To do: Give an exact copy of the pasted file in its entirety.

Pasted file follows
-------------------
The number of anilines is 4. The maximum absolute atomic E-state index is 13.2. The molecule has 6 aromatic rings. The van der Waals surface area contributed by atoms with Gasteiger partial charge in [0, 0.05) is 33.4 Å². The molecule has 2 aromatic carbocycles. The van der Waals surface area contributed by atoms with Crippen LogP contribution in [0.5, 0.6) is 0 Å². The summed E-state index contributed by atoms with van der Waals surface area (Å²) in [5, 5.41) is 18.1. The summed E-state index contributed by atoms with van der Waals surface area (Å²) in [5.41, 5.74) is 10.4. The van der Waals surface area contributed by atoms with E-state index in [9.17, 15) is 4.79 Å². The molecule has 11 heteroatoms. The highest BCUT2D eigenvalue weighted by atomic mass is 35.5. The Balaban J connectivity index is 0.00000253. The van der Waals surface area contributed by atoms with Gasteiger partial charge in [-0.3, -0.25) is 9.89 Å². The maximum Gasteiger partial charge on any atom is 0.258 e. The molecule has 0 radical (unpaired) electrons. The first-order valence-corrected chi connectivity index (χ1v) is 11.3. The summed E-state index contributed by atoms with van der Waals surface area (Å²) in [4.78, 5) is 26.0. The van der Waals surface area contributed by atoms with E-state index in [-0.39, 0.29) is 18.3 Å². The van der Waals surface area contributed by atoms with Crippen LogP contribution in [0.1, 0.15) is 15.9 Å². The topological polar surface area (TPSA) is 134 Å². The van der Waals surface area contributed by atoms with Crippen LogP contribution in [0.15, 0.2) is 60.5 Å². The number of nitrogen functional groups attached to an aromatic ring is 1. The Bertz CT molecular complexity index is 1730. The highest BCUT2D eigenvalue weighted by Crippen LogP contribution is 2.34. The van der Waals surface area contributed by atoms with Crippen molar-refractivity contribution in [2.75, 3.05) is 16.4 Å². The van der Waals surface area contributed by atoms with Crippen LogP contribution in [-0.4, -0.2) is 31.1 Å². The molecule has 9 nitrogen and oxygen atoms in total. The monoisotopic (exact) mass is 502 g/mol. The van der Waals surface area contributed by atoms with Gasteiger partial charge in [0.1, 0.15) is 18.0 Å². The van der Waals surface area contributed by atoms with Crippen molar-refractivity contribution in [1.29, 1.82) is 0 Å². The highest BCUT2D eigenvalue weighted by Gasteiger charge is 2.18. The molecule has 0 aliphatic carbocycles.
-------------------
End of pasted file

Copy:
The number of anilines is 4. The maximum absolute atomic E-state index is 13.2. The molecule has 6 aromatic rings. The van der Waals surface area contributed by atoms with Gasteiger partial charge in [0, 0.05) is 33.4 Å². The molecule has 2 aromatic carbocycles. The van der Waals surface area contributed by atoms with Crippen LogP contribution in [0.5, 0.6) is 0 Å². The summed E-state index contributed by atoms with van der Waals surface area (Å²) in [5, 5.41) is 18.1. The summed E-state index contributed by atoms with van der Waals surface area (Å²) in [5.41, 5.74) is 10.4. The van der Waals surface area contributed by atoms with E-state index in [9.17, 15) is 4.79 Å². The molecule has 11 heteroatoms. The highest BCUT2D eigenvalue weighted by atomic mass is 35.5. The Balaban J connectivity index is 0.00000253. The van der Waals surface area contributed by atoms with Gasteiger partial charge in [-0.3, -0.25) is 9.89 Å². The maximum Gasteiger partial charge on any atom is 0.258 e. The molecule has 0 radical (unpaired) electrons. The first-order valence-corrected chi connectivity index (χ1v) is 11.3. The summed E-state index contributed by atoms with van der Waals surface area (Å²) in [4.78, 5) is 26.0. The van der Waals surface area contributed by atoms with E-state index in [-0.39, 0.29) is 18.3 Å². The van der Waals surface area contributed by atoms with Crippen LogP contribution in [0.1, 0.15) is 15.9 Å². The topological polar surface area (TPSA) is 134 Å². The van der Waals surface area contributed by atoms with Crippen LogP contribution in [0.15, 0.2) is 60.5 Å². The number of nitrogen functional groups attached to an aromatic ring is 1. The Bertz CT molecular complexity index is 1730. The highest BCUT2D eigenvalue weighted by Crippen LogP contribution is 2.34. The van der Waals surface area contributed by atoms with Crippen molar-refractivity contribution in [2.75, 3.05) is 16.4 Å². The van der Waals surface area contributed by atoms with Crippen LogP contribution in [-0.4, -0.2) is 31.1 Å². The molecule has 9 nitrogen and oxygen atoms in total. The monoisotopic (exact) mass is 502 g/mol. The van der Waals surface area contributed by atoms with Gasteiger partial charge in [0.1, 0.15) is 18.0 Å². The van der Waals surface area contributed by atoms with Crippen molar-refractivity contribution in [1.29, 1.82) is 0 Å². The highest BCUT2D eigenvalue weighted by Gasteiger charge is 2.18. The molecule has 0 aliphatic carbocycles.